Though others may ignore Jesus, you can still open the door.
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He wants to come in.
He waits to come in.

Not only does he wait to come in, he wants to dine with you. There is no better picture of the Christian life than this. We can have Jesus as our dinner companion every single day. We never have to dine alone. Jesus wants to share a meal with us. And not just fast food from the drive-through lane. He wants a long meal with a lingering conversation in front of a crackling fire.

Isn’t it amazing that the worst church gets the best invitation? Isn’t that just like Jesus? After exposing their indifference, he offers them himself. It’s like those games we play where someone says, “If you could have dinner with any three people from history, who would you choose?” You’re supposed to say something like Catherine the Great, Johnny Cash, and Socrates. It’s a fun diversion. But in our text there is only one answer.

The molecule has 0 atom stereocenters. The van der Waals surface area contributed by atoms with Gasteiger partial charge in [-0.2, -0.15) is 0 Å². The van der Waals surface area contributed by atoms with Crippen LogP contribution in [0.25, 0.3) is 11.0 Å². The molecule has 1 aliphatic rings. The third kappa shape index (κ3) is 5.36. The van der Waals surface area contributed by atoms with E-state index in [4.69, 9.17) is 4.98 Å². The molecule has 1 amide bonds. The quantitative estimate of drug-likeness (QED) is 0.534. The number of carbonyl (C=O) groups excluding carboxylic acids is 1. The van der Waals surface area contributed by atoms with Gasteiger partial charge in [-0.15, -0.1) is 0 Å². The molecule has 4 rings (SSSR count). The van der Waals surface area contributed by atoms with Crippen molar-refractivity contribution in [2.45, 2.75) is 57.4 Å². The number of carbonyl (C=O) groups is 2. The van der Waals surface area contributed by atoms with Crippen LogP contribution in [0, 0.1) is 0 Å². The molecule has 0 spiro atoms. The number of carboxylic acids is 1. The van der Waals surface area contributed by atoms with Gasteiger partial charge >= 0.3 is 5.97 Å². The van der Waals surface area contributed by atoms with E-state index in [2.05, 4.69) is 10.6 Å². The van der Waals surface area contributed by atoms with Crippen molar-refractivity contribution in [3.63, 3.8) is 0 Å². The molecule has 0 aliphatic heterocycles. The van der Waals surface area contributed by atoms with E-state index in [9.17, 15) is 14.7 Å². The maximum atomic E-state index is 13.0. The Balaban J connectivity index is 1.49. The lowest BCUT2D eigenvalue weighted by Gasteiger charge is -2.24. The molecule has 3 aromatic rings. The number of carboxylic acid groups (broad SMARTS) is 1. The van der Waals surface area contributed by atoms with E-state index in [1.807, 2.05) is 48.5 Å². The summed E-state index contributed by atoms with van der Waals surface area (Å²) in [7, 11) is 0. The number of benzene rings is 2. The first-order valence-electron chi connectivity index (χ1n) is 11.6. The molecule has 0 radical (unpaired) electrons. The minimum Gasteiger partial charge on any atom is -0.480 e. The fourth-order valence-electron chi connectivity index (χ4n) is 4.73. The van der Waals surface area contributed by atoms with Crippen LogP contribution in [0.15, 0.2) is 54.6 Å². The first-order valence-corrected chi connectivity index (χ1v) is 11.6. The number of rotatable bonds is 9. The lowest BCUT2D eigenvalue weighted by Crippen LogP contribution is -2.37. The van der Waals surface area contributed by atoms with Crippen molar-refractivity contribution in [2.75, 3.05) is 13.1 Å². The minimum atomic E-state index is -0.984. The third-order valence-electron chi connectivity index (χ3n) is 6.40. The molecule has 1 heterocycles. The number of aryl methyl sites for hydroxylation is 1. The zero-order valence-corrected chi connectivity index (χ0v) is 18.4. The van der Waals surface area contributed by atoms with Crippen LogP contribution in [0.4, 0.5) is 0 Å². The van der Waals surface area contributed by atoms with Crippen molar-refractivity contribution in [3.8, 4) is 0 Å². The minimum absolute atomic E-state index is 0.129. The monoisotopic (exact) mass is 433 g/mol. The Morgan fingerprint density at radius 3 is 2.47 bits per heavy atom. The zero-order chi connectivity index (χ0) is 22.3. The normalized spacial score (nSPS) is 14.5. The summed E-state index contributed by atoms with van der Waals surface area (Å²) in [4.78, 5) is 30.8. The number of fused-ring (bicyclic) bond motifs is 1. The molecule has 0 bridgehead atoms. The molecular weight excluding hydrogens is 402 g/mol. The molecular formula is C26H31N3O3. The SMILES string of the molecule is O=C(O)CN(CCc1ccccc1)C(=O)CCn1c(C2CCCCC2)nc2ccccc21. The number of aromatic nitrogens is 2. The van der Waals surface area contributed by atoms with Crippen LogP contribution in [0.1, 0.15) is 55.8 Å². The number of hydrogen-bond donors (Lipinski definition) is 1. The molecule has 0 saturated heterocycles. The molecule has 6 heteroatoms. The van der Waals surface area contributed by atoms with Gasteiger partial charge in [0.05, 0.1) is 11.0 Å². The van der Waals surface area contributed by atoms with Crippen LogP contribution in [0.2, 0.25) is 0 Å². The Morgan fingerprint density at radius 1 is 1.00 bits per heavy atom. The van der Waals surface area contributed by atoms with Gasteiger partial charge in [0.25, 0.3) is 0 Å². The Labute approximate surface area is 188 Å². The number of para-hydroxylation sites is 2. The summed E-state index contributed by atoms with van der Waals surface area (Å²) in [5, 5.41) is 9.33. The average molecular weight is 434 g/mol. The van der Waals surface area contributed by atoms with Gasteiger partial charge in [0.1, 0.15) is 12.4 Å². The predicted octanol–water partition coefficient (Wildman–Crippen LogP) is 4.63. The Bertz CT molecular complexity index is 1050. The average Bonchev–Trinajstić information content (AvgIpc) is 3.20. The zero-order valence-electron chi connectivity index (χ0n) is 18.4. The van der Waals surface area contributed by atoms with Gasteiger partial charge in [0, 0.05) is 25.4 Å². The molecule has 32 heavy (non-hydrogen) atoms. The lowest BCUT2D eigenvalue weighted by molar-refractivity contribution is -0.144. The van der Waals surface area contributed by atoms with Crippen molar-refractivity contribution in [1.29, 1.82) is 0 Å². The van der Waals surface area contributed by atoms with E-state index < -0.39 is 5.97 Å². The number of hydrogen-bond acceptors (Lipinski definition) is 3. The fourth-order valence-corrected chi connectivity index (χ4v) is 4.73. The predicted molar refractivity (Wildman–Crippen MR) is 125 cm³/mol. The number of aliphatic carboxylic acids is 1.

Dinner with Jesus.
Just the two of you.

You and Jesus, talking things over while you share a meal together.

What an offer!
I’d like a meal like that.
How about you?

Into My Heart

Then comes the grand conclusion of this letter:

“To him who overcomes, I will give the right to sit with me on my throne, just as I overcame and sat down with my Father on his throne. He who has an ear, let him hear what the Spirit says to the churches” (vv. 21-22).

Sometime we argue about whether or not to use Revelation 3:20 when we lead people to Christ. I think it is a beautiful picture of Christ coming again and again to the human heart. He comes, he knocks, he calls for us, and then he waits for our response. Many of you have seen the famous painting by Holman Hunt in which Christ stands at the door of an English cottage. All seems normal until you realize that there is no doorknob on the outside.

Jesus wants to share a meal with us.
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The door must be opened from within.